Beneficial Management Practices in Saskatchewan
How beneficial management practices are changing Saskatchewan?
If the common phrase, “Don’t shit where you eat” were taken literally then it would be an example of a beneficial management practice (BMP). The point of that phrase is: keep things separate that are vitally important to remain separated, and that is the jist of what beneficial management practices are trying to accomplish.
Here is a tiny list of things, all related to water, that BMPs in Saskatchewan try to separate: E.coli and water, your water on my land, cow pies in drinking water, algae blooms and water, sewage and drinking water, oil and water. Abandoned water wells, unlicensed drainage, nutrient overloading and runoff are common enough in Saskatchewan that they have a negative impact on groundwater, lakes, reservoirs and wetlands.
What are beneficial management practices?
In theory, beneficial management practices are alternative management practices that have been tested and assessed as solutions to ensure, for example, good water quality and quantity. For water security reasons, their purpose is to ensure that daily work on the farm, ranch or any other land does not accumulate for the future into poor water quality for an entire watershed. Obvious contamination is one thing, but BMPs focus on the cumulative effects of normal, daily practice so that when extreme events occur, weather or otherwise, water quality and quantity won’t be compromised.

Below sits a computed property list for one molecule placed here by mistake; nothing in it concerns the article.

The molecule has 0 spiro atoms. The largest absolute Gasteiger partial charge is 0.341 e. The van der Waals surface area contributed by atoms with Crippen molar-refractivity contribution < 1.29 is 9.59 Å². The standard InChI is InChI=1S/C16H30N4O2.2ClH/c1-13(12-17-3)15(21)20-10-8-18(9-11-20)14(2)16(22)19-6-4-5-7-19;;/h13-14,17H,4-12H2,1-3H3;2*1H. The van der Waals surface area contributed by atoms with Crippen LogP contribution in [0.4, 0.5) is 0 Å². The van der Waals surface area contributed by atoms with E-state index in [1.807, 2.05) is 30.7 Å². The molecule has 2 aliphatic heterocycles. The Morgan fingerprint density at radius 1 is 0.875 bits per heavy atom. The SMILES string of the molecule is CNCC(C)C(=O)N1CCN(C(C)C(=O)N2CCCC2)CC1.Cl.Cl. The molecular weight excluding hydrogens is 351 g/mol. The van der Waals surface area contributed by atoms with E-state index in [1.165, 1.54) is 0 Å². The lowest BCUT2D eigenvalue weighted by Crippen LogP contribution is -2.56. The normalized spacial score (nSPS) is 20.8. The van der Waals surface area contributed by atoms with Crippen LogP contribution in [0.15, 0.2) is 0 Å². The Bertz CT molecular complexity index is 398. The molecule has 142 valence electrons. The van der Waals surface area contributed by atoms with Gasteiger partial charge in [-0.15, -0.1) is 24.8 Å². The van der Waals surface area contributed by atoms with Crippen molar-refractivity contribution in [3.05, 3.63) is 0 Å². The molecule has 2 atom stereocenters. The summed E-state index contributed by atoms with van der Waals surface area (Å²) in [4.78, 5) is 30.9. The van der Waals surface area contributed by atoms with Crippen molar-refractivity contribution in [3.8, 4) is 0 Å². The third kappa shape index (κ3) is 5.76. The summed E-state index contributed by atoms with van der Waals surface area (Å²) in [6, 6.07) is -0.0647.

However, there are so many BMPs just in agriculture alone that are not considered at the provincial level, how do we claim a practice as beneficial? Part of our research is assessing whether or not a provincially designated BMP is working. We assess the governance structure, natural and financial value, as well as the impact the BMP might be having on water quality. Then we compare the BMP to another practice to understand if one is more beneficial than the other.
The contrasting narratives of beneficial management practices
Not everyone agrees over beneficial management practices. There are usually compromises between technological, economic and institutional considerations. Wetland drainage is a good example of the compromise between neighbours, the economy and the environment. Drainage is claimed to be good for profit, and poor for biodiversity, groundwater quality and flooding. Retaining wetlands is not common practice because of the loss of profit, and the Saskatchewan government does not endorse retention as a BMP through financial compensation. The BMP that the Ministry of Ag designates is the coordination of drainage channels between farmers to form networks so farmers and ranchers are not flooding each other. The BMP takes into consideration the technological, economic, institutional and environmental aspects but it ultimately prioritizes one consideration over another.
Beneficial management practices attempt to shift the status quo in the direction that the problem is understood as a problem. Assessing BMPs is a continuous and never-ending process and should be done periodically to ensure that the chosen practice is still the BMP.